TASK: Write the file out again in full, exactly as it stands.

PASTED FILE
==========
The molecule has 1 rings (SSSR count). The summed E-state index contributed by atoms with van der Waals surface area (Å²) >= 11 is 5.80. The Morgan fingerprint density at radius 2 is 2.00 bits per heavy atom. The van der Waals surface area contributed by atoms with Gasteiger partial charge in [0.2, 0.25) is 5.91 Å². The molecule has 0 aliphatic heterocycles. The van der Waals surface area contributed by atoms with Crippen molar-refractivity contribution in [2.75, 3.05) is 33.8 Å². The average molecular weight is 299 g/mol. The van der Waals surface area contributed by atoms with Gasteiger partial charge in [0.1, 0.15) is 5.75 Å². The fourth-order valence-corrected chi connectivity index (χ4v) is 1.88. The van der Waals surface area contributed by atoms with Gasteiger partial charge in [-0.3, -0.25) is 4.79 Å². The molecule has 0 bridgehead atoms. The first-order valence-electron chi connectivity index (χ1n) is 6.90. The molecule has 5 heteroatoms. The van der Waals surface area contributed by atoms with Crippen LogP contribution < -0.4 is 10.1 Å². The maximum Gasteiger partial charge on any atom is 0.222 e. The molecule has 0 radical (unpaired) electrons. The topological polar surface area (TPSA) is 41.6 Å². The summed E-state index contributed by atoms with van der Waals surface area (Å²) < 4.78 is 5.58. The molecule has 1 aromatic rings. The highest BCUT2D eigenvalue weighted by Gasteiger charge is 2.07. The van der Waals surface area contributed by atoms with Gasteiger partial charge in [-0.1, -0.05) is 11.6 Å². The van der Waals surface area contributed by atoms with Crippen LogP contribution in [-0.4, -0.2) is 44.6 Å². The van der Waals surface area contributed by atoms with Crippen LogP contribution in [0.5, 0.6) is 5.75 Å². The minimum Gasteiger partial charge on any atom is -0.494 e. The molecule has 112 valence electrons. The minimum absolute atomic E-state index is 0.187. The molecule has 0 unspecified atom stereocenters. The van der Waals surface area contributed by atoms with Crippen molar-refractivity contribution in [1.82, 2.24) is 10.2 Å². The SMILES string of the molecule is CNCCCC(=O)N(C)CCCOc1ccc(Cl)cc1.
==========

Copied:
The molecule has 1 rings (SSSR count). The summed E-state index contributed by atoms with van der Waals surface area (Å²) >= 11 is 5.80. The Morgan fingerprint density at radius 2 is 2.00 bits per heavy atom. The van der Waals surface area contributed by atoms with Gasteiger partial charge in [0.2, 0.25) is 5.91 Å². The molecule has 0 aliphatic heterocycles. The van der Waals surface area contributed by atoms with Crippen molar-refractivity contribution in [2.75, 3.05) is 33.8 Å². The average molecular weight is 299 g/mol. The van der Waals surface area contributed by atoms with Gasteiger partial charge in [0.1, 0.15) is 5.75 Å². The fourth-order valence-corrected chi connectivity index (χ4v) is 1.88. The van der Waals surface area contributed by atoms with Gasteiger partial charge in [-0.3, -0.25) is 4.79 Å². The molecule has 0 bridgehead atoms. The first-order valence-electron chi connectivity index (χ1n) is 6.90. The molecule has 5 heteroatoms. The van der Waals surface area contributed by atoms with Crippen LogP contribution < -0.4 is 10.1 Å². The maximum Gasteiger partial charge on any atom is 0.222 e. The molecule has 0 radical (unpaired) electrons. The topological polar surface area (TPSA) is 41.6 Å². The summed E-state index contributed by atoms with van der Waals surface area (Å²) < 4.78 is 5.58. The molecule has 1 aromatic rings. The highest BCUT2D eigenvalue weighted by Gasteiger charge is 2.07. The van der Waals surface area contributed by atoms with Gasteiger partial charge in [-0.1, -0.05) is 11.6 Å². The van der Waals surface area contributed by atoms with Crippen LogP contribution in [-0.4, -0.2) is 44.6 Å². The van der Waals surface area contributed by atoms with Crippen LogP contribution in [0.5, 0.6) is 5.75 Å². The minimum Gasteiger partial charge on any atom is -0.494 e. The molecule has 112 valence electrons. The minimum absolute atomic E-state index is 0.187. The molecule has 0 unspecified atom stereocenters. The van der Waals surface area contributed by atoms with Crippen molar-refractivity contribution in [1.82, 2.24) is 10.2 Å². The SMILES string of the molecule is CNCCCC(=O)N(C)CCCOc1ccc(Cl)cc1.